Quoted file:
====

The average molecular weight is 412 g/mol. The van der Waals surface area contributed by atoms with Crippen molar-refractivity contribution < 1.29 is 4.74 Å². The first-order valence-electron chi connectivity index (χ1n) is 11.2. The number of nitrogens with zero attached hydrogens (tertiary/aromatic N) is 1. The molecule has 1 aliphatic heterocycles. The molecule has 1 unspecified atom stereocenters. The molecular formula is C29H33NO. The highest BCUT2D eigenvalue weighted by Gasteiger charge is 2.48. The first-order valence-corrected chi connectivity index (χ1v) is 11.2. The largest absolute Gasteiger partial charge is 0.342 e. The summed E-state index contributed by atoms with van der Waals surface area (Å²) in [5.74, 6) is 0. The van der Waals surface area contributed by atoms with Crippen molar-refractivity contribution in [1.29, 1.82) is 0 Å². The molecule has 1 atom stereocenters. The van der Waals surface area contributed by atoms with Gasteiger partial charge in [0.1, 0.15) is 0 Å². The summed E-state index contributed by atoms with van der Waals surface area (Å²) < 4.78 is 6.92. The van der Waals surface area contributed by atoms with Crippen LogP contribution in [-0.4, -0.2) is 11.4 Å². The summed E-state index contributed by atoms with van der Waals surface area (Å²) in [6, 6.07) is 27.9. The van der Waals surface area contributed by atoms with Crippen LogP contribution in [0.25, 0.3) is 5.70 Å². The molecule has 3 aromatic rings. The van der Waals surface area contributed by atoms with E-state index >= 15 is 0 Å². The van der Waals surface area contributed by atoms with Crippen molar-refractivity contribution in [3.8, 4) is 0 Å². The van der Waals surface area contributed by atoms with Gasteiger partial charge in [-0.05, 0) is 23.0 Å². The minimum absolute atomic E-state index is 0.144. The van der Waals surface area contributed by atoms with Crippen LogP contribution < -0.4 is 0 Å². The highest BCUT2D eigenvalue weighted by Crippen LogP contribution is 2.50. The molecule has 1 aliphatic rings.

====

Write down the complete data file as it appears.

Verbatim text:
The average molecular weight is 412 g/mol. The van der Waals surface area contributed by atoms with Crippen molar-refractivity contribution < 1.29 is 4.74 Å². The first-order valence-electron chi connectivity index (χ1n) is 11.2. The number of nitrogens with zero attached hydrogens (tertiary/aromatic N) is 1. The molecule has 1 aliphatic heterocycles. The molecule has 1 unspecified atom stereocenters. The molecular formula is C29H33NO. The highest BCUT2D eigenvalue weighted by Gasteiger charge is 2.48. The first-order valence-corrected chi connectivity index (χ1v) is 11.2. The largest absolute Gasteiger partial charge is 0.342 e. The summed E-state index contributed by atoms with van der Waals surface area (Å²) in [5.74, 6) is 0. The van der Waals surface area contributed by atoms with Crippen molar-refractivity contribution in [1.29, 1.82) is 0 Å². The molecule has 1 atom stereocenters. The van der Waals surface area contributed by atoms with Gasteiger partial charge in [0.1, 0.15) is 0 Å². The summed E-state index contributed by atoms with van der Waals surface area (Å²) < 4.78 is 6.92. The van der Waals surface area contributed by atoms with Crippen LogP contribution in [-0.4, -0.2) is 11.4 Å². The summed E-state index contributed by atoms with van der Waals surface area (Å²) in [6, 6.07) is 27.9. The van der Waals surface area contributed by atoms with Crippen LogP contribution in [0.25, 0.3) is 5.70 Å². The molecule has 3 aromatic rings. The van der Waals surface area contributed by atoms with E-state index >= 15 is 0 Å². The van der Waals surface area contributed by atoms with Crippen molar-refractivity contribution in [3.8, 4) is 0 Å². The van der Waals surface area contributed by atoms with Gasteiger partial charge in [-0.05, 0) is 23.0 Å². The minimum absolute atomic E-state index is 0.144. The van der Waals surface area contributed by atoms with Crippen LogP contribution < -0.4 is 0 Å². The highest BCUT2D eigenvalue weighted by Crippen LogP contribution is 2.50. The molecule has 1 aliphatic rings.